The Turkish Foreign Ministry on Friday accused Greece and Armenia of demonstrating their “joint hostility” towards Turkey during Armenian President Serzh Sarkisian’s official visit to Athens earlier this week.
The ministry spokesman, Tanju Bilgic, condemned references to the World War One-era mass killings of Armenians and Greeks in Ottoman Turkey which were made by Greek President Prokopis Pavlopoulos and Prime Minister Alexis Tsipras during their separate meetings with Sarkisian.
At a joint news conference with Sarkisian, Tsipras spoke of Greeks’ and Armenians’ “history of suffering and persecution,” saying that both peoples were victims of genocide perpetrated by the Ottoman Turks. Pavlopoulos, for his part, reportedly stated that “at the beginning of the 20th century the two peoples endured tragic moments for the same reason.”
“The statements in question are the product of a pathetic mentality proving that the relations and solidarity between Greece and Armenia is built upon a joint hostility and slander language directed against the Turkish identity,” charged the Turkish Foreign Ministry spokesman.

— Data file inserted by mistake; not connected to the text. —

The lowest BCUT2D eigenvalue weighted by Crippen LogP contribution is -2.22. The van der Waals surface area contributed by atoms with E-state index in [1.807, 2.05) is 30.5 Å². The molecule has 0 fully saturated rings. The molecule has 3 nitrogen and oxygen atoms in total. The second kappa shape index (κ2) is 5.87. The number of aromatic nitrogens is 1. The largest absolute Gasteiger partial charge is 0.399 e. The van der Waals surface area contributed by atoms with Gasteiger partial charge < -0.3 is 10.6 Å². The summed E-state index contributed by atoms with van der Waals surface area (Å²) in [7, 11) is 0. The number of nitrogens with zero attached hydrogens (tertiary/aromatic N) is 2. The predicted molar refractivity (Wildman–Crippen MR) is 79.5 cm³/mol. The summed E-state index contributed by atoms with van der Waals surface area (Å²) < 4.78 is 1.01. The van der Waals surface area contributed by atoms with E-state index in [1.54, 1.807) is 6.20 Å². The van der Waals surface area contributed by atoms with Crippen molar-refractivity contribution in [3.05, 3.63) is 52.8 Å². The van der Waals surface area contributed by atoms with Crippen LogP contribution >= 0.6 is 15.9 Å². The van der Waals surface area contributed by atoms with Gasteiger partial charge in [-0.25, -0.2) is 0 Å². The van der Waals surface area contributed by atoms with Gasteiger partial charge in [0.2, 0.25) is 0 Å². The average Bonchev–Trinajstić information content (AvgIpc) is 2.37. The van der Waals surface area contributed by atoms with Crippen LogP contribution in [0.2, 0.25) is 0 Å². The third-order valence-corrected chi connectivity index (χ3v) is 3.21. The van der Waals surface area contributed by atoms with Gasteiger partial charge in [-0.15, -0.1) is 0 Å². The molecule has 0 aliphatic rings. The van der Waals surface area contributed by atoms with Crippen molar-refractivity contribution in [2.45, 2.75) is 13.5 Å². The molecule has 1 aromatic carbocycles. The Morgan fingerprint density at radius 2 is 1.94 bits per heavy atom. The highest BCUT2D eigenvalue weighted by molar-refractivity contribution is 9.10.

“Turkey and the Turkish people will never give credit to those bringing to the fore at every opportunity a dictum of history which is unlawful, disconnected with realities, one-sided and obsessive,” he added in a statement.
Official Yerevan rejected the Turkish criticism on Friday. “The centuries-old friendship between the Armenian and Greek peoples is based on their interwoven fate and many manifestations of mutual support,” said Tigran Balayan, the Armenian Foreign Ministry spokesman. “Making denialism the pivot of state policy does not rid Turkey of the responsibility to face its own history.”
Greece officially recognized the 1915 Armenian massacres in Ottoman Turkey as genocide in 1999. In 2014, it also enacted a law making it a crime to publicly deny this and other genocides.
The Armenian parliament, for its part, unanimously passed last year a resolution condemning “the genocide of Greeks and Assyrians perpetrated in the Ottoman Empire in 1915-1923.”
The International Association of Genocide Scholars similarly concluded in 2007 that “the Ottoman campaign against Christian minorities of the Empire between 1914 and 1923 constituted a genocide against Armenians, Assyrians, and Pontic and Anatolian Greeks.” Successive Turkish governments have vehemently denied this.